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Prince Harry will struggle to mend royal rift as he will find it hard to 'backtrack'

NewsPrince Harry will struggle to mend royal rift as he will find it hard to 'backtrack'

Prince Harry will struggle to mend the rift between himself and the Royal Family as he will find it hard to “backtrack”, a expert has warned.

The Duke of Sussex will meet members of his family for the first time at King Charles’s Coronation on May 6 since his Netflix docu-series with wife Meghan Markle aired in December, and his bombshell memoir Spare hit bookshelves in January.

After taking aim at senior members of the Royal Family in both the docu-series and his memoir, Harry will find it “very difficult to move forward” after “declaring [his] position to the world”, according to Sarah Hawkins, CEO of National Family Mediation (NFM).

The Exeter-based charity aims to help families sort arrangements for children, property, finance and other important matters following a fallout, separation or divorce.

Weighing in on the conflict within the Royal Family ahead of the Coronation, Ms Hawkins indicated: “If you want to avoid things escalating further, we caution our clients against airing their dirty laundry in public – be that over social media or in an international bestselling memoir.”

READ MORE: King’s Coronation will ‘act as pressure cooker’ for Prince Harry’s feud with Royal Family

Ms Hawkins said it is very difficult to move from your standing point once you have declared your position to the world.

She said: “In order for people to move forward and make better decisions for both themselves, and their families, there always need to be some flexibility and this can be much harder to do when you feel you have to openly back track – especially when those views were aired whilst you are in an emotional and vulnerable state or position.”

The CEO also indicated that while Prince Harry “has every right to raise his grievances with his family”, the Duke has “done several things that seem to have added fuel to the fire” – and which the charity “would absolutely caution against in mediation”.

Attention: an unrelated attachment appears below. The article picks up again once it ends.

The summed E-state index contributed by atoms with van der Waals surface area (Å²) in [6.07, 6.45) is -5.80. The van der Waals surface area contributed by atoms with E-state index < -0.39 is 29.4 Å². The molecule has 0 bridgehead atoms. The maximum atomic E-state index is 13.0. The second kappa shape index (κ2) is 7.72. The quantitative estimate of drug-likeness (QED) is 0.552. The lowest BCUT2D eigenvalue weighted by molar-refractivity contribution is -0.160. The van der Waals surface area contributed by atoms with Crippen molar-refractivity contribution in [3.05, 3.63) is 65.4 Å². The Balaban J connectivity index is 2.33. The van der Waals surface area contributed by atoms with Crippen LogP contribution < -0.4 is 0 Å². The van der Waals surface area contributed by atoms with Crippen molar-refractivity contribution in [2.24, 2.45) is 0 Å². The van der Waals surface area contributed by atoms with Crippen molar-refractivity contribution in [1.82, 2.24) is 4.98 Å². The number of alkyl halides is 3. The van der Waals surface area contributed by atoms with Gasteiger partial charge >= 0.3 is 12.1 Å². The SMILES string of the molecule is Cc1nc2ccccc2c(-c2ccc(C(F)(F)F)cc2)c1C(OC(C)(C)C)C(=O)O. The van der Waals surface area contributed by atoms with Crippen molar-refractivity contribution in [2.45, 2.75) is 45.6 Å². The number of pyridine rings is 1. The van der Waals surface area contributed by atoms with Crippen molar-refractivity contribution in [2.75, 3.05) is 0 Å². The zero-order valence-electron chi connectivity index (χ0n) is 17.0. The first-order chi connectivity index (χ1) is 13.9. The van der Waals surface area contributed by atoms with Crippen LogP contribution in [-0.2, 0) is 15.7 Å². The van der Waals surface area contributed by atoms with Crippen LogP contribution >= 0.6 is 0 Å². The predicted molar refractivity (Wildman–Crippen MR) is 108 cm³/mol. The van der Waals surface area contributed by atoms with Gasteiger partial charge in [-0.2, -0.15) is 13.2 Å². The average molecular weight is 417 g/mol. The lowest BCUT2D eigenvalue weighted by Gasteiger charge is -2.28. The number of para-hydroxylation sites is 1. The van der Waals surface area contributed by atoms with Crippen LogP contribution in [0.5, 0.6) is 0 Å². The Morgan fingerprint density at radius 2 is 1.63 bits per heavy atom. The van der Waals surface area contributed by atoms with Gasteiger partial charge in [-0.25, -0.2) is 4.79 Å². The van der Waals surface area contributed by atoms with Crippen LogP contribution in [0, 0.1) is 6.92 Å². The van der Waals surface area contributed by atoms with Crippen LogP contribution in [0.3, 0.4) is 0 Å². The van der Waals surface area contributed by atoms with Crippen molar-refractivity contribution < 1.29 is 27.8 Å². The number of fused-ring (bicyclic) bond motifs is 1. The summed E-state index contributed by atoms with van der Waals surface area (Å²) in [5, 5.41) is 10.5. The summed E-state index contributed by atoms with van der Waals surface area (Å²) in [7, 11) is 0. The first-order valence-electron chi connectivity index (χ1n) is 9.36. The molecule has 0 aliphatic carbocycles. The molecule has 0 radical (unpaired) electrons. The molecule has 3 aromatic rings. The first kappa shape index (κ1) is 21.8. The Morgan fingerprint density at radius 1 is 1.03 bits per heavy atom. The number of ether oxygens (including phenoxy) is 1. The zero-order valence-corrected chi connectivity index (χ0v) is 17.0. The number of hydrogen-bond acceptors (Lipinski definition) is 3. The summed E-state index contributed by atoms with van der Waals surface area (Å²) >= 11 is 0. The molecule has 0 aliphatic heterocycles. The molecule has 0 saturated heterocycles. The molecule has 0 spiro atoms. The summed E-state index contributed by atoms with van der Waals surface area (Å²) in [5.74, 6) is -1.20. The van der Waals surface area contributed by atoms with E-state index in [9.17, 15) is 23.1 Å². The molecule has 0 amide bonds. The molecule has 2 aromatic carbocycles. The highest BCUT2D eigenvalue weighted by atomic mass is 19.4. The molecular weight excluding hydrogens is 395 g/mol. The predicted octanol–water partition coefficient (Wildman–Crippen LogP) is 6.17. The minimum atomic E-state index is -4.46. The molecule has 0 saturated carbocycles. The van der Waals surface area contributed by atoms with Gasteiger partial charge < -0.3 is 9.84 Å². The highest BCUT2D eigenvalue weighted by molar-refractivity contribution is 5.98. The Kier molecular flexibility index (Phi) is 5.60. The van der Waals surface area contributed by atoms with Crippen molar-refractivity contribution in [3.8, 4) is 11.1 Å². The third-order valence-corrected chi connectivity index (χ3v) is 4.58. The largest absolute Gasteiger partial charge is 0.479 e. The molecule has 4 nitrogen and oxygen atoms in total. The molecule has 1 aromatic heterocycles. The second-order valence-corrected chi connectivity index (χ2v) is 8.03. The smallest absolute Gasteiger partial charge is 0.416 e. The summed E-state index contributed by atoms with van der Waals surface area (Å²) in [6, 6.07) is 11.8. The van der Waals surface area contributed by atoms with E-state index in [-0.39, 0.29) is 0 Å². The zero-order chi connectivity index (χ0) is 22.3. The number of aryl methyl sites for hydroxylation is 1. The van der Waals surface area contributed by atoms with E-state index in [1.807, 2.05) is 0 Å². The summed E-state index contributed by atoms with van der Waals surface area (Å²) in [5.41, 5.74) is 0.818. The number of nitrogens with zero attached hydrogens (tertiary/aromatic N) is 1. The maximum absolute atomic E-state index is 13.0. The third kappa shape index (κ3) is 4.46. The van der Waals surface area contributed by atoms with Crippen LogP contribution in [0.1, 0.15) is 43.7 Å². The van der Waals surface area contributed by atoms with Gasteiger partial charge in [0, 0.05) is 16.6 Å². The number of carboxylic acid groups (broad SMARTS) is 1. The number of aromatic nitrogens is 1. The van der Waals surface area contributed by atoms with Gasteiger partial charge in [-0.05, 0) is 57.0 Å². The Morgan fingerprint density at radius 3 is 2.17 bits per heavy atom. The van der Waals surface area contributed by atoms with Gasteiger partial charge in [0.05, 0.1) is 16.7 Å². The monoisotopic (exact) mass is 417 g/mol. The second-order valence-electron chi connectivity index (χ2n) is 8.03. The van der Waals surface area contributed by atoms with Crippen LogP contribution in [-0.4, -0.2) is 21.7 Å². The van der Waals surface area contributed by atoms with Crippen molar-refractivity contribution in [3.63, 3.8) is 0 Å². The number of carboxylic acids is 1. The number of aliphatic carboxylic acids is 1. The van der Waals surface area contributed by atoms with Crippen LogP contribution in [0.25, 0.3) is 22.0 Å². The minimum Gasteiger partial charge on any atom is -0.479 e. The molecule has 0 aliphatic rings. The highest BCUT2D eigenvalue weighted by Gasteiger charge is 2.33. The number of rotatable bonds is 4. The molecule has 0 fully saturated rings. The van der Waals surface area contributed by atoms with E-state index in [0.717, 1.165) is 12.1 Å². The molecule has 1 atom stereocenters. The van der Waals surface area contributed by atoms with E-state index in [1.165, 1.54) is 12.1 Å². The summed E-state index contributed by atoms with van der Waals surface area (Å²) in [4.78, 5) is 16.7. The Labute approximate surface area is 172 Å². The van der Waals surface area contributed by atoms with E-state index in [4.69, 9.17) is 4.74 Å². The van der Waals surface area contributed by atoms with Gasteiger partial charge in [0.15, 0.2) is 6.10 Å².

Ms Hawkins said: “Firstly, to bring about an amicable resolution it’s essential that both parties get their views across and feel heard.

“Of course, when you are in the thick of a fight it can be hard to see the other person’s point of view but telling your mates down the pub (or participating in a televised interview) about what your father and brother did to upset you, rather than speaking to them directly, is not going to help in the long run.”

Ms Hawkins also indicated that it’s incredibly difficult to navigate family disputes at the best of times, but it can be particularly hard when you fall out with a loved one before a major family event – like a wedding, christening, funeral or Coronation.

She said: “It’s never pleasant to be locked in a dispute with a loved one, but as we have all witnessed major family gatherings can act as a pressure cooker for those in conflict.

“If like the Royal Family the argument has been brewing for a while, try to get together to discuss the root cause of the disagreement before the event. Even if you don’t manage to resolve things, it may be that you can agree to disagree, and it could help to stop things escalating.”

She added: “Regardless of what is driving the dispute, everyone involved needs to make a decision about whether they want to mend bridges, or simply find a way to co-exist amicably.

“Mediation can help to turn arguments into agreements, which not only helps with making decisions for the future but can also allow those in conflict to move on with their lives which is particularly important where children are involved.”

Commenting on the Royal dispute, Ms Hawkins hopes that once the Coronation is over, Prince Harry and his family might find it easier to resolve their conflicts.

She said: “This has been an extremely difficult time for the Royal Family, which is constantly under scrutiny even when they are all struggling with major life milestones such as childbirth, or bereavement.

“It is my hope that once the Coronation is over that they have the opportunity to meet and mediate over the issues that they have experienced, and what can be done to mend bridges between the warring parties.”

She added: “Needless to say, our door is always open if they ever want to consider mediation as a way forward.”

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